Every year a movie premieres at Sundance, wins over some cynical hearts in the high altitude, and gets picked up by a studio to be unleashed on the masses. You know, the classic underdog story. This year that film is Patti Cake$, which by absolutely no coincidence is itself an underdog story. The movie is about a poor and lost teen in New Jersey named Patti who fancies herself a hip-hop star with Cake$ tacked on as a stage name. At first the dream seems laughable, then she opens her mouth and the rhymes drop and suddenly it’s not quite so funny. It’s a dream worth believing in, even if the world around her makes it all seem impossible.
That might sound a little corny, but thankfully writer/director Geremy Jasper’s debut goes out of its way to avoid all of the weepy indie traps that easily could have sunk the flick. His story comes with a surrealist streak imbued by fantasy and is grounded by some remarkable performances from established performers like actress/comedian/cabaret god Bridget Everett and Cathy Moriarty (Raging Bull) as well as unknown faces like Siddharth Dhananjay and Mamoudou Athie. There’s an honesty to the performances and an authenticity to the world.
Jasper believes in these lost dreamers because he’s one himself (the guy did write all of the fictional music in the film after all, rap and otherwise). More importantly, in Danielle Macdonald the filmmaker found an immensely talented young actress who carries the film with good humour and confidence well above her years. Together, the team took an insane concept and made it work. A charming, crowd-pleasing, and bizarre little tale worthy of all the hype Patti Cake$ has gotten since leaping from indie obscurity through Sundance and Cannes.
With the film finally about to hit screens in general release, Dork Shelf got a chance to chat with writer/director Geremy Jasper and star Danielle MacDonald about their debut. Tucked away in a Toronto recording studio with hilariously themed Patti Cake$ cupcakes resting outside their doors, the duo happily discussed the inspirations, struggles, and success of their already beloved collaboration. Below are some highlights of the interviews with Jasper and Macdonald.
Geremy Jasper on the autobiographical Jersey origins of the Patti Cake$ screenplay:
“You grow up in the shadow of New York City. You constantly have this ache inside to get out and do something with your life, but you’re stuck in this small town. You have a desire to be some sort of artist, but it seems impossible and everybody thinks that you’re ridiculous for even trying. So you fill up secret notebooks and try to find likeminded misfits to make stuff with. It’s a combination of that, my love of hip-hop, and the women that I grew up with. Tough Jersey women who Patti and Barb and Nana are all drawn from.”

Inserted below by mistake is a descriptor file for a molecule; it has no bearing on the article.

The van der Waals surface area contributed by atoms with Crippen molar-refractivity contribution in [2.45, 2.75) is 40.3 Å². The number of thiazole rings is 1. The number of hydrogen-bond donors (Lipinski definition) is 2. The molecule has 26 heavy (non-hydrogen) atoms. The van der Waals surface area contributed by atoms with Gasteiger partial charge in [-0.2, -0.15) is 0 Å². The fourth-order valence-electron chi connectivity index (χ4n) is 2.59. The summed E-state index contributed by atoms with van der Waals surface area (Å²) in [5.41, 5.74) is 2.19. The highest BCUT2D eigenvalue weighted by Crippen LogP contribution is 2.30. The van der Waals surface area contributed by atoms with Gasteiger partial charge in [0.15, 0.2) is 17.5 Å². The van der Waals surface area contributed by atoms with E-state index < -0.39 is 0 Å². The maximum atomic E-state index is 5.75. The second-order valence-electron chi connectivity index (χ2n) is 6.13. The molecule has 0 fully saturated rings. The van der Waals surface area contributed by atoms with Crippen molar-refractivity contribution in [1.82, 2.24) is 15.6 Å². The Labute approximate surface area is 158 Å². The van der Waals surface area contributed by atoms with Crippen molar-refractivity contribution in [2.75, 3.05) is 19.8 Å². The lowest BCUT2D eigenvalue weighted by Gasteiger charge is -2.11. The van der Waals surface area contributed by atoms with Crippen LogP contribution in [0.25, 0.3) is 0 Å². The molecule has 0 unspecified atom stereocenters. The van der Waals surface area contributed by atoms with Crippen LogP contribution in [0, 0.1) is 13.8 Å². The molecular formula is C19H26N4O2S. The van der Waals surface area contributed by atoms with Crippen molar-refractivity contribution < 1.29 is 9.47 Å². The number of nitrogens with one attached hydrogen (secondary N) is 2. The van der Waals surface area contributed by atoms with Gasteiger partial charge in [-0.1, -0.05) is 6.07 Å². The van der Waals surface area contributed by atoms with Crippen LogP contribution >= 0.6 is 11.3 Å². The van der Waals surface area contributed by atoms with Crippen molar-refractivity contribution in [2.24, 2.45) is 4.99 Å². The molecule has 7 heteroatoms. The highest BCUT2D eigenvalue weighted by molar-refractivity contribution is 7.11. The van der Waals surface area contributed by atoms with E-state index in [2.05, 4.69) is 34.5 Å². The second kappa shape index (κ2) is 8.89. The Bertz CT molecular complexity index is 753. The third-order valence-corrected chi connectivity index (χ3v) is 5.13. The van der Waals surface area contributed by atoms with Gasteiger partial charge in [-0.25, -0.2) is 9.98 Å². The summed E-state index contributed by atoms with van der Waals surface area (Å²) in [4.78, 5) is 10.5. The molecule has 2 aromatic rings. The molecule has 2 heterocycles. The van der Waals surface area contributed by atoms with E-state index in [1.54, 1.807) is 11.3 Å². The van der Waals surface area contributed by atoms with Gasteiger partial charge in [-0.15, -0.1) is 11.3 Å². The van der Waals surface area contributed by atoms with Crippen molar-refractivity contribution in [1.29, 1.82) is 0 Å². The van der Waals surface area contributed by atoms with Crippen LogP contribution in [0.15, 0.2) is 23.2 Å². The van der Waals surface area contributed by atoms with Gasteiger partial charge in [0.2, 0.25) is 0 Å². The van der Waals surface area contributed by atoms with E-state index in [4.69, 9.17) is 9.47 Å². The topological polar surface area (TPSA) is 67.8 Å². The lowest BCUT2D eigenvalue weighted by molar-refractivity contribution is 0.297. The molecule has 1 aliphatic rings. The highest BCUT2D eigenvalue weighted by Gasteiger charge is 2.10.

Geremy Jasper on his own hip-hop “career.”
“They’d call me Germ, which was pretty lame. For a while I was G. It was always done in secret. There were a lot of demos, but not much that actually made its way out into the world. Luckily, I came up in the pre-internet era. I’m really, really happy about that. There were so many embarrassing incarnations that I went through that I’m so glad never made it out into the world. Bad haircuts galore.”
Geremy Jasper on finding Danielle Macdonald
“We were doing preliminary casting for those labs and none of the actresses that we were seeing felt right. My producer Noah Stahl has an encyclopaedic memory for indie film and he remembered her from the first film that she’d ever done, a small role in a movie called The East. He sent me a small picture and I looked at it and instantly said, ‘That’s her.’ It was that clear to me. So, we got our hands on a small film that she carried called Every Secret Thing. I watched about five seconds of it and offered her the role. Within ten minutes of us working together, I knew that she was the one”
Danielle Macdonald on her initial reaction to the script:
“I thought it was insane in a really cool way. It seemed like something fun, but something that I’d never be able to do. At the same time, it was something that I really wanted to do because I really related to the character. I couldn’t put the script down, which is always a good sign. But yeah, it terrified me. My first reaction was, ‘Oh my god this person is so different from me that I’ll never be able to do it!’ Then I spent more time with it and realized that I could relate to the coming of age part. The whole figuring out who you are and chasing a dream that seems impossible. That felt close to me.”
Danielle Macdonald on seeing Brigett Everett’s cabaret act with her cast mates: